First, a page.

Court/Judicial body:Hong Kong Court of Appeal
Date:April 2, 1998 CRC
Provisions:Convention of the Rights of the Child (general reference)
Other international provisions:International Covenant on Civil and Political Rights, Articles 12 and 15Vienna Convention on the Law of Treaties, Article 31
Domestic provisions:Hong Kong Basic Law, Articles 22(4), 24, 31 and 39.Immigration Amendment (No.2) Ordinance 1997 (“No. 2 Ordinance”); Immigration Amendment (No.3) Ordinance 1997 (“No. 3 Ordinance”)Joint Declaration 1984; Immigration Ordinance Registration of Persons Regulations Hong Kong Bill of Rights, Articles 8(4) and 12
Background:Following the hand-over of Hong Kong from the United Kingdom to China, the latter introduced a number of new immigration measures for Chinese citizens to establish the right to live in Hong Kong. While Chinese national children of Hong Kong permanent residents have the right to reside in the territory under the Hong Kong Basic Law, one of the new measures – the No. 3 Ordinance – would deem children of Hong Kong residents born outside the territory to be illegally present in Hong Kong and force them to leave Hong Kong and prove their eligibility to reenter as residents from mainland China. Another – the No. 2 Ordinance – sought to exclude children of male Hong Kong permanent residents born out of wedlock outside of Hong Kong. A number of children affected by the new measures sued to challenge their validity.
Issue and resolution:Immigration; discrimination. The Court upheld the new immigration requirements relating to the reestablishment of eligibility for Hong Kong permanent residency for those who entered Hong Kong after the No. 3 Ordinance went into effect, but struck down as discriminatory the provision denying residence to children born out of wedlock outside of Hong Kong with Hong Kong permanent resident fathers.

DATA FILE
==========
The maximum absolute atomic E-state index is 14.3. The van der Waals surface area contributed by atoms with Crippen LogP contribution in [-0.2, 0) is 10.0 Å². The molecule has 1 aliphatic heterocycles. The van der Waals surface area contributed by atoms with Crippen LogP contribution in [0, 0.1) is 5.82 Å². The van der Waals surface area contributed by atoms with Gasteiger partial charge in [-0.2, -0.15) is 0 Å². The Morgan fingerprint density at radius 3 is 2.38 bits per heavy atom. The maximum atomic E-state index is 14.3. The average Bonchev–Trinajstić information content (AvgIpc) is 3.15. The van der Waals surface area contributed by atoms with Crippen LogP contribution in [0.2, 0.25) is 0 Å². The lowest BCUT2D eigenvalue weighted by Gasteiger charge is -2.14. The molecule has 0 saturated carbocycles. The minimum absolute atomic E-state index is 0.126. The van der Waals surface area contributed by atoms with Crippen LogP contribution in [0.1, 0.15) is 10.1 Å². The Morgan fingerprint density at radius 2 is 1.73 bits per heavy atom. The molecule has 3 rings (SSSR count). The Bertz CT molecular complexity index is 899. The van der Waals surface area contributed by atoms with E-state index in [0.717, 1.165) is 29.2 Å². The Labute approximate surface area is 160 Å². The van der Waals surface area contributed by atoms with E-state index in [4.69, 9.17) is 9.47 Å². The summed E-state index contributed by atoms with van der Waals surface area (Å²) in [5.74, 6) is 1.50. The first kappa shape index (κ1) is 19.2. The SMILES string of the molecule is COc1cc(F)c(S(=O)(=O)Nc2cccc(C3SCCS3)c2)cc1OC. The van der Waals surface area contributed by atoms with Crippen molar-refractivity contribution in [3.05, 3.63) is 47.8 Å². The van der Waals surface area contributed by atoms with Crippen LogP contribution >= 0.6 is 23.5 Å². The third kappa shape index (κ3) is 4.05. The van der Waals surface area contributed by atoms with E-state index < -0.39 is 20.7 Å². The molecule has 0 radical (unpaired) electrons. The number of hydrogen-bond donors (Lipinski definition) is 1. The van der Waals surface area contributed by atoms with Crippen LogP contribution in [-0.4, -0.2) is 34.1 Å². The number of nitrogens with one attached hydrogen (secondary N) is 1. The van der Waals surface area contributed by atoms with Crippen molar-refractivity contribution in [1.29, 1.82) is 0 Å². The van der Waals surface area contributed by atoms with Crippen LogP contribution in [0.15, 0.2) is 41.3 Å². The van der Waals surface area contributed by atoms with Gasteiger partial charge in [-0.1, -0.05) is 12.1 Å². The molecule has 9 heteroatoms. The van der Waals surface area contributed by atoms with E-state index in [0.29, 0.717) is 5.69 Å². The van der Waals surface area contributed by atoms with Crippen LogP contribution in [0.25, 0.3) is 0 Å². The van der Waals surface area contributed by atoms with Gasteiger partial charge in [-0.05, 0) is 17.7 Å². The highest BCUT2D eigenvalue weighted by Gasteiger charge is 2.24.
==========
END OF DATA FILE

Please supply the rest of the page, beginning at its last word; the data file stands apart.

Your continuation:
Court reasoning:The No. 3 Ordinance establishes the conditions for lawful Hong Kong residency and is not an unconstitutional restriction on the right to live in the territory. However, the ordinance cannot be applied retroactively to children born abroad to Hong Kong permanent residents who were present in Hong Kong at the time it took effect. Among other things, this would potentially violate the Hong Kong Bill of Rights and the International Covenant on Civil and Political Rights. The No. 2 Ordinance’s denial of residency to children born outside of Hong Kong with Hong Kong permanent resident fathers is unconstitutional. These children are end to Hong Kong residency under the Hong Kong Basic Law, the International Covenant on Civil and Political Rights and the Convention on the Rights of the Child regardless of whether their parents were married at the time they were born.